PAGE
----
Modern American Presidents, Who Are the Top 10 Worst?

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The 10 Most Hated Modern American Presidents
The 10 Most Hated Modern American Presidents
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Who do the American people believe are the most hated modern American Presidents?

 

Americans are extremely passionate about politics, and depending on their political persuasion, they have either passionately loved or vehemently hated their Presidents. Some Americans believe the hatred for various Presidents is for good reason. Especially when revelations emerge that they were involved in corruption and scandals. However, for many, it is just a clash of personality.

So contentious is this issue, American’s have had violent clashes over their hatred of particular Presidents. Some have accused them of being evil or Satanic. For example, following the recent Trump election, staff gave college students safe spaces in which to cry and comfort one another.

Why exactly do Americans have such excessive and extreme feelings towards their Presidents, compared to the rest of the world? Why are some American Presidents so very hated? Below we present ten recent Presidents ranked according to how much they were hated:

 

10. Franklin D. Roosevelt

Franklin D. Roosevelt ranks lowest of the ten most hated American President in modern history. Consequently, many may defend his position in the ranking as he is famed for leading the United States out of the Great Depression.

Nevertheless, at that time, many Americans felt disgruntled by his Presidency. Additionally, a considerable amount of Americans felt upset about Roosevelt’s imprisonment of innocent Japanese Americans following the US Army’s bombing of Pearl Harbor. Yet other Americans feared much worse. Many felt concerned that Roosevelt was attempting to create a dictatorship. as he appeared to them to be a warmonger.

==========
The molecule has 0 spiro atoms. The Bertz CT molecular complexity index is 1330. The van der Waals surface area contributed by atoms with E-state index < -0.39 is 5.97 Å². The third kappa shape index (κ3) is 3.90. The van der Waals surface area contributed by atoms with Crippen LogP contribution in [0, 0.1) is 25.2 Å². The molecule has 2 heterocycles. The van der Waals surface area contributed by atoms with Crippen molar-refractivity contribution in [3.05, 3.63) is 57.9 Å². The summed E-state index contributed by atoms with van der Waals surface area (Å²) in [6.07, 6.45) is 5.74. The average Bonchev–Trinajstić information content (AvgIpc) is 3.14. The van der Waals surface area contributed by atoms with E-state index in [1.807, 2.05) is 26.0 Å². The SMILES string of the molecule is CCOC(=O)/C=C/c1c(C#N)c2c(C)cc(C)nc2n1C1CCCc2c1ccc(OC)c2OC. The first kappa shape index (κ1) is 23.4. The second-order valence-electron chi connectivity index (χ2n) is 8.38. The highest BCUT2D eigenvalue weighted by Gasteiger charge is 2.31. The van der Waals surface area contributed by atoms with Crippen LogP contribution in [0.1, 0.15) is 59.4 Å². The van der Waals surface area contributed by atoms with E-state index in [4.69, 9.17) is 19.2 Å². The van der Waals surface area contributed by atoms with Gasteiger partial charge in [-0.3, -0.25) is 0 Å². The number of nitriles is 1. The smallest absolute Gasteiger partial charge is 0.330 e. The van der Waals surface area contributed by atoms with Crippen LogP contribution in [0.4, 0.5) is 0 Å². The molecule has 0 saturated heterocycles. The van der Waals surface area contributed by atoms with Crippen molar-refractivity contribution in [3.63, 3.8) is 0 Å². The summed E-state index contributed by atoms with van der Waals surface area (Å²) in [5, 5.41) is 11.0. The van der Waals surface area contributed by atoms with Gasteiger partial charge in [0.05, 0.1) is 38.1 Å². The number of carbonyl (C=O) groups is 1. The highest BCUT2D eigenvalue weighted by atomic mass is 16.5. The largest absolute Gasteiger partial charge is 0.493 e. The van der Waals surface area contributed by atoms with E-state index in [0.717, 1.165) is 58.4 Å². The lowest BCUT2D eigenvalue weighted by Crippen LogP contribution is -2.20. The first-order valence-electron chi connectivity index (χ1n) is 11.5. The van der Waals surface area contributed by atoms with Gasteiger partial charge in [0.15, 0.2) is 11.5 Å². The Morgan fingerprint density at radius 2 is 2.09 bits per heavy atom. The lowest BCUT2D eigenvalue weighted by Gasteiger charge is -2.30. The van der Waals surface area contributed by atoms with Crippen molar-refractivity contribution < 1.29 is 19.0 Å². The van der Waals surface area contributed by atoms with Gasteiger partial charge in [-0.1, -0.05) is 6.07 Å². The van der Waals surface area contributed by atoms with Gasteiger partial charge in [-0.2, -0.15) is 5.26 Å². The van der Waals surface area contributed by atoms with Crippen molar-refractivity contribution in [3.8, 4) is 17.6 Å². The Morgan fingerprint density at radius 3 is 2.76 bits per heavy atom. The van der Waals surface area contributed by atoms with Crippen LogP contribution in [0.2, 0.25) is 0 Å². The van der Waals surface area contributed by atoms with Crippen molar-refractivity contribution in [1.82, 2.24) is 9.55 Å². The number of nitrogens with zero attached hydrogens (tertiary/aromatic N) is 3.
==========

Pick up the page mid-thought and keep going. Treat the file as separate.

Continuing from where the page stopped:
9. Lyndon Johnson

Most remember Lyndon Johnson as the US President associated with the Vietnam war. Indeed, this controversial war remains the subject of hot debate to this very day. Many Americans have still not forgiven him for drafting so many young men to fight in this war.

To make matters worse, he took up the role of President immediately after the assassination of one of the most beloved American leaders of all time, John F. Kennedy. Many Americans felt the stark contrast between the two to be immensely palpable. Johnson did, however, begin his term with a plan to follow through with the intentions of the late Kennedy.

 

8. Bill Clinton

Bill Clinton’s term as President became marred by a sex scandal, which reduced his popularity greatly with the American public. Not only did he engage in sexual activities with a young intern, he initially made a public denial about it.

Many American people felt they couldn’t trust his word any longer, as he had so publicly lied.

Additionally, a woman by the name of Paula Jones laid sexual harassment charges against Clinton, which served to tarnish his reputation further. Consequently, the House of Representatives began an impeachment process charging him with perjury and obstruction of justice. Ultimately, he was acquitted.

 

7. Ronald Reagan

Generally, the American public remembers Ronald Reagan fondly, and indeed he was very successful with foreign policy. However, opinion polls revealed that he was not without his critics. On a superficial level, many Americans were astounded that this retired Hollywood actor would see himself as fit to run their entire nation. Reagan had a lot to prove.

Nevertheless, many felt that Reagan was against the working man. They also believed that he sought to punish the middle classes with high taxation. Many other Americans believe that he only served the wealthy at the expense of the poor. Yet others accused Reagan of increasing unemployment during his first three years in office, from 7% to 11%.

 

6. Barak Obama

The American public had split opinions of Barak Obama. The people either adored or bitterly hated him. Obama was the first African-American President. Consequently, many saw the public’s election of him to office as evidence of equality for all Americans, regardless of race.